Do current discharge arrangements from inpatient hospital care for the elderly reduce readmission rates, the length of inpatient stay or mortality, or improve health status?
In the developed world, older people make up an increasing proportion of the population, and this demographic transition also affects some developing countries. In general, older people are at increased risk of disease, disability and financial and social deprivation compared to younger people in the same populations. For many older people, admission to an acute hospital is associated with a decline in physical functioning, which is not always recovered at the time of discharge, or even soon. Iatrogenic deterioration is not uncommon and, with extended stays, both informal and formal patterns of support at home may be disrupted and make a return to independent living extremely difficult. Thus, hospital discharge arrangements are a key issue in ensuring the safe and effective transfer of older people between inpatient hospital care, and community-based home care.
In a previous literature review in 2002, readmission was cited as a key undesirable outcome, and working across the health and social care interface as an important factor in reducing readmission rates after discharge from inpatient hospital care. This review updated searches for randomized controlled trials to January 2004, selecting studies that specifically considered discharge arrangements across the hospital-community divide, and reported readmission outcomes.
Evidence from 18 randomized controlled trials identified four main types of intervention: comprehensive geriatric assessment, discharge planning, discharge support and education. The conclusion is that discharge arrangements across the hospital-community interface are safe (not associated with increased mortality or other adverse outcomes) and that they reduce hospital readmission rates by about 20%. This is a worthwhile gain, particularly for older people at risk of repeated hospital admission. It can be achieved through the adoption of discharge practices spanning the hospital-community divide, based on the general models of care identified in this review.
Key issues for the health, well-being and quality of life of older people include population based strategies for healthy ageing, the organization and delivery of primary care services, hospital-based care, alternatives to acute hospital admission and effective transfers of care between inpatient and community settings. Effective cooperation between health and social, hospital and community care systems is important, particularly where there is a risk of adverse outcomes from prolonged and unnecessary hospitalization. The organization and delivery of effective arrangements for discharging older people from inpatient hospital care is of central concern. The evidence presented here shows that effective and safe interventions, delivered across the hospital-community interface and associated with a reduction in the rate of readmission to hospital include:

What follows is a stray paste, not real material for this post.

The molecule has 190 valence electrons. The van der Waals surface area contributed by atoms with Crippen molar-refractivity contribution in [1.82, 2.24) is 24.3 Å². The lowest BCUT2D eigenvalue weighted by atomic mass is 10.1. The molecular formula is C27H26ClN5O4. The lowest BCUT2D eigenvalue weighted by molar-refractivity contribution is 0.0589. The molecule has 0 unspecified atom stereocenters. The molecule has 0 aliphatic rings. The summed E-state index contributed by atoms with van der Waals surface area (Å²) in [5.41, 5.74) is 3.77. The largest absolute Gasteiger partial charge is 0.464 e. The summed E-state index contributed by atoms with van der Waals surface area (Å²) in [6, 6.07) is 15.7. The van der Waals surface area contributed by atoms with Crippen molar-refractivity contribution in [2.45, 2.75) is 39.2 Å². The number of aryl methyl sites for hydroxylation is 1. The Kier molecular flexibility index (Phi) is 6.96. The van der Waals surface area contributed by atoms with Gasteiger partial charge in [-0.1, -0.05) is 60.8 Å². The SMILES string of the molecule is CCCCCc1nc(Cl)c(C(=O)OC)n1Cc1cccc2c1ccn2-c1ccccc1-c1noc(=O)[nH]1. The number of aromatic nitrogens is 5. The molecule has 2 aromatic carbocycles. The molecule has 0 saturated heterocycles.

- multidisciplinary teams using the principles of comprehensive geriatric assessment;
- discharge co-ordinators (usually a specialist or advanced practice nurse) using defined protocols;
- patient empowerment using educational approaches.
It should be noted that the evidence supporting these statements comes almost entirely from trials conducted in North America and Europe. Therefore, before deciding to introduce a specific form of discharge arrangement, the structure and organization of the local health and social care system needs to be carefully considered.
Type of evidence
The types of evidence used in this review comprised randomized controlled trials and meta-analyses.